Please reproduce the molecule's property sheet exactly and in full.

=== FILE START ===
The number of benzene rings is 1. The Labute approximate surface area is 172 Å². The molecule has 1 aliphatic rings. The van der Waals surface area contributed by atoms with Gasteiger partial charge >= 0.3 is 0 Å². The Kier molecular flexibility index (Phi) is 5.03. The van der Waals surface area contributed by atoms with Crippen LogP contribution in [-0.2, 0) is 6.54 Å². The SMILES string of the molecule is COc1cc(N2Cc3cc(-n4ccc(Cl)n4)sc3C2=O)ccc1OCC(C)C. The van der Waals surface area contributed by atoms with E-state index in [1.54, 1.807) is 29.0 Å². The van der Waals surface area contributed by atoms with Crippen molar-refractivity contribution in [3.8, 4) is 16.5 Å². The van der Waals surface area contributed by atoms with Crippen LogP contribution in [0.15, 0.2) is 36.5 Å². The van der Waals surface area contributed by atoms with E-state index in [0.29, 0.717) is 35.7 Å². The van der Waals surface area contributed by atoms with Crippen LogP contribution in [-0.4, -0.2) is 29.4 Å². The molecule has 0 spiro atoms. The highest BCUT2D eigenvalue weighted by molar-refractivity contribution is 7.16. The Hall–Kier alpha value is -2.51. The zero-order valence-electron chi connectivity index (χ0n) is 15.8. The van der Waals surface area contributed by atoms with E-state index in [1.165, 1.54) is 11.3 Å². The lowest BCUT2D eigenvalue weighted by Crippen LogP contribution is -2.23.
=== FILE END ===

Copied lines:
The number of benzene rings is 1. The Labute approximate surface area is 172 Å². The molecule has 1 aliphatic rings. The van der Waals surface area contributed by atoms with Gasteiger partial charge >= 0.3 is 0 Å². The Kier molecular flexibility index (Phi) is 5.03. The van der Waals surface area contributed by atoms with Crippen LogP contribution in [-0.2, 0) is 6.54 Å². The SMILES string of the molecule is COc1cc(N2Cc3cc(-n4ccc(Cl)n4)sc3C2=O)ccc1OCC(C)C. The van der Waals surface area contributed by atoms with E-state index in [1.54, 1.807) is 29.0 Å². The van der Waals surface area contributed by atoms with Crippen molar-refractivity contribution in [3.8, 4) is 16.5 Å². The van der Waals surface area contributed by atoms with Crippen LogP contribution in [0.15, 0.2) is 36.5 Å². The van der Waals surface area contributed by atoms with E-state index in [0.29, 0.717) is 35.7 Å². The van der Waals surface area contributed by atoms with Crippen LogP contribution in [-0.4, -0.2) is 29.4 Å². The molecule has 0 spiro atoms. The highest BCUT2D eigenvalue weighted by molar-refractivity contribution is 7.16. The Hall–Kier alpha value is -2.51. The zero-order valence-electron chi connectivity index (χ0n) is 15.8. The van der Waals surface area contributed by atoms with E-state index in [1.165, 1.54) is 11.3 Å². The lowest BCUT2D eigenvalue weighted by Crippen LogP contribution is -2.23.